Copyright controversy angers YouTube professionals
The video generation
YouTube has become a publishing phenomenon, providing millions with the opportunity to create their own video channel. Most won’t reach the dizzy heights of video gamer PewDiePie, one of the platform’s most popular personalities, boasting 11 million views and 49 million subscribers. But many will be able to share their talents – and some might even make the big time.
With YouTube, the bigger the audience, the greater the likelihood of being able to monetise your channel. Self-made YouTube stars can command tens of thousands of dollars a year in advertising revenues. PewDiePie, real name Felix Arvid Ulf Kjellberg, reportedly earns more than $5 million per annum – all from recording himself playing video games.
A worrying new development is resulting in innocent YouTubers succumbing to blackmail attempts by cyber criminals who appear to be exploiting YouTube’s ‘three strikes and you’re out’ copyright policy to target the platform’s users.
It’s an experience shared by Afghan-American brothers Shukran and Roshan, known to many as the ‘SR Brothers’. Shukran and Roshan told the iNews online paper that their efforts to build a loyal YouTube following had been thwarted by a series of copyright complaints issued against their videos in what they believe to be a calculated attempt at extortion.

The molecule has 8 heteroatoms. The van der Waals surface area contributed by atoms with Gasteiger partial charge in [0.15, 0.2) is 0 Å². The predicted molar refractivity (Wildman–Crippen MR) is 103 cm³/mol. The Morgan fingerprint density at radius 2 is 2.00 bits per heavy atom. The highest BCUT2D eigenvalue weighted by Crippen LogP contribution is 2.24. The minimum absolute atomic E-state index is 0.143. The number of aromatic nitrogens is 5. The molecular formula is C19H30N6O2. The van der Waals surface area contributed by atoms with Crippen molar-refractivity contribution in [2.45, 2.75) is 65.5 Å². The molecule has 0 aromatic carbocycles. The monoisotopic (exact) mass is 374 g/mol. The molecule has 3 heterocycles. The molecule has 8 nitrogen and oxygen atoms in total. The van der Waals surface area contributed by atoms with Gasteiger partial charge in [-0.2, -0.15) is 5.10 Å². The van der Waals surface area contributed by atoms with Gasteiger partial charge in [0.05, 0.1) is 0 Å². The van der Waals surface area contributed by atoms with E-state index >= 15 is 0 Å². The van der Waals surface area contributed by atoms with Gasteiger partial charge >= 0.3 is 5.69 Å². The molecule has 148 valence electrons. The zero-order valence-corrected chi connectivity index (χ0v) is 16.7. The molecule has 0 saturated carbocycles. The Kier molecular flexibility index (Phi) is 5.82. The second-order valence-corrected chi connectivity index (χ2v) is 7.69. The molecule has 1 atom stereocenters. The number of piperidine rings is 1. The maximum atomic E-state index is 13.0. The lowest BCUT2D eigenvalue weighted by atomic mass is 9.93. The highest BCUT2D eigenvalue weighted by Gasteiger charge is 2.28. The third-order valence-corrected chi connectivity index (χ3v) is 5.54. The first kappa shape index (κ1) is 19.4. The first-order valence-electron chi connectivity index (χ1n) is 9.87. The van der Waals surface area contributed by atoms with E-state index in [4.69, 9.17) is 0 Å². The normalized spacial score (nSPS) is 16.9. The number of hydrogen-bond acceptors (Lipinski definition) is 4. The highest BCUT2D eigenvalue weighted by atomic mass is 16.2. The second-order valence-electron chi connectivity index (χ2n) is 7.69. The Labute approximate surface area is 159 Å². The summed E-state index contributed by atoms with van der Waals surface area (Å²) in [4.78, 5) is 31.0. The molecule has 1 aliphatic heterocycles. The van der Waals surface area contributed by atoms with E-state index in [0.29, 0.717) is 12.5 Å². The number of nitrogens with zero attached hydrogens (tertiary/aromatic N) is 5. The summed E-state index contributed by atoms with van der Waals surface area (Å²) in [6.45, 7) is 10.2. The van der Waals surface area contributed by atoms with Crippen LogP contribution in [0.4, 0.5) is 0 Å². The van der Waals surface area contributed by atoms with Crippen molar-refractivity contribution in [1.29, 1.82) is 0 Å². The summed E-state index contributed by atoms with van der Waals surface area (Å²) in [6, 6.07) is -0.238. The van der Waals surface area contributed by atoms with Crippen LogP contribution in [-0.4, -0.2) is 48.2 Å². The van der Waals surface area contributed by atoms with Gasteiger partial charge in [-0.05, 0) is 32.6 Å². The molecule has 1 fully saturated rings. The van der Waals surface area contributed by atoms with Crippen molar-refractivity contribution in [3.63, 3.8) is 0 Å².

The pair had posted a selection of home-made videos including pop parodies and comedy spoofs which were receiving positive feedback, plus 17 million views and an audience of 65,000 subscribers. Not quite PewDiePie success, but an impressive record, nevertheless.
The brothers initially thought that the message from YouTube was a mistake but when they received an email from an unknown source demanding $1,000 in return for withdrawing the complaint, they realised that it was a blatant attempt at extortion. When they refused to pay, their channel was taken down.
YouTube’s automated copyright protection system is part of the problem. It automatically escalates complaints of copyright infringement, leading to the suspension of a channel after three ‘strikes’. The claims can be contested but in the meantime the channel remains offline.
The system is open to abuse because of the assumption of guilt. As hundreds of thousands of videos are uploaded to the site each hour, it’s a tough task for YouTube to balance their responsibilities fairly. Perhaps a community-based approach to vetting claims may be the way forward. It’s an issue that YouTube will need to address, if it’s to retain pole position.
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